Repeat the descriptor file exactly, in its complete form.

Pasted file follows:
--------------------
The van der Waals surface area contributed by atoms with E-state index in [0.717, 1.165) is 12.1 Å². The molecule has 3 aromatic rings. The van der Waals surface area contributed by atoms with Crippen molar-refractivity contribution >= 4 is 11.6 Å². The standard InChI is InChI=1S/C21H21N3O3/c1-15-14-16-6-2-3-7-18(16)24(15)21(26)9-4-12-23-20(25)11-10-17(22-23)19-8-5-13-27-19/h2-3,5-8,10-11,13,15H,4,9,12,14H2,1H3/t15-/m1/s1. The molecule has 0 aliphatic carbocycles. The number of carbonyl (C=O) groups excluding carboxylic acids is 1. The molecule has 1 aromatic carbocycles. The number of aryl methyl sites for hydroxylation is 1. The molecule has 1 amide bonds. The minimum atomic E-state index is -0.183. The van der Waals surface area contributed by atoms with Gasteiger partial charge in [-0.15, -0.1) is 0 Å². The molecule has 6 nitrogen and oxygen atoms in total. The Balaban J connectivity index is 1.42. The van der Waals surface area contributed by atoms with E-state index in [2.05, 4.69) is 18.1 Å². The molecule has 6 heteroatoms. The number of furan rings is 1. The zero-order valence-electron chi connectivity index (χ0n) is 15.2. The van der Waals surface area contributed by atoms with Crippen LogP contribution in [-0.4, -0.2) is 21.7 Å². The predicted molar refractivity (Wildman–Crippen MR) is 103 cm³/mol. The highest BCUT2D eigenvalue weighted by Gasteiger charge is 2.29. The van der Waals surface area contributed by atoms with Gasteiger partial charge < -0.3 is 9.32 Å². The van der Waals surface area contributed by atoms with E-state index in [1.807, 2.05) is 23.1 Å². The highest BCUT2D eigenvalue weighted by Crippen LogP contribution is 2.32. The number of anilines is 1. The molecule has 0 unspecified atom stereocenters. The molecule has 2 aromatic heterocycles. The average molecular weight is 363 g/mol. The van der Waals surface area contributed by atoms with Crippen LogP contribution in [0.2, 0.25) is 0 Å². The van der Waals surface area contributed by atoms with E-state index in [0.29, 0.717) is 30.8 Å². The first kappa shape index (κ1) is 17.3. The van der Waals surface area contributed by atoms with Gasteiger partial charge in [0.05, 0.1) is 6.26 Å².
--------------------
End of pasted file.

The van der Waals surface area contributed by atoms with E-state index in [0.717, 1.165) is 12.1 Å². The molecule has 3 aromatic rings. The van der Waals surface area contributed by atoms with Crippen molar-refractivity contribution >= 4 is 11.6 Å². The standard InChI is InChI=1S/C21H21N3O3/c1-15-14-16-6-2-3-7-18(16)24(15)21(26)9-4-12-23-20(25)11-10-17(22-23)19-8-5-13-27-19/h2-3,5-8,10-11,13,15H,4,9,12,14H2,1H3/t15-/m1/s1. The molecule has 0 aliphatic carbocycles. The number of carbonyl (C=O) groups excluding carboxylic acids is 1. The molecule has 1 aromatic carbocycles. The number of aryl methyl sites for hydroxylation is 1. The molecule has 1 amide bonds. The minimum atomic E-state index is -0.183. The van der Waals surface area contributed by atoms with Gasteiger partial charge in [-0.15, -0.1) is 0 Å². The molecule has 6 nitrogen and oxygen atoms in total. The Balaban J connectivity index is 1.42. The van der Waals surface area contributed by atoms with E-state index in [2.05, 4.69) is 18.1 Å². The molecule has 6 heteroatoms. The number of furan rings is 1. The zero-order valence-electron chi connectivity index (χ0n) is 15.2. The van der Waals surface area contributed by atoms with Crippen LogP contribution in [-0.4, -0.2) is 21.7 Å². The predicted molar refractivity (Wildman–Crippen MR) is 103 cm³/mol. The highest BCUT2D eigenvalue weighted by Gasteiger charge is 2.29. The van der Waals surface area contributed by atoms with Gasteiger partial charge < -0.3 is 9.32 Å². The van der Waals surface area contributed by atoms with E-state index in [1.807, 2.05) is 23.1 Å². The highest BCUT2D eigenvalue weighted by Crippen LogP contribution is 2.32. The number of anilines is 1. The molecule has 0 unspecified atom stereocenters. The molecule has 2 aromatic heterocycles. The average molecular weight is 363 g/mol. The van der Waals surface area contributed by atoms with Crippen LogP contribution in [0.2, 0.25) is 0 Å². The van der Waals surface area contributed by atoms with E-state index in [0.29, 0.717) is 30.8 Å². The first kappa shape index (κ1) is 17.3. The van der Waals surface area contributed by atoms with Gasteiger partial charge in [0.05, 0.1) is 6.26 Å².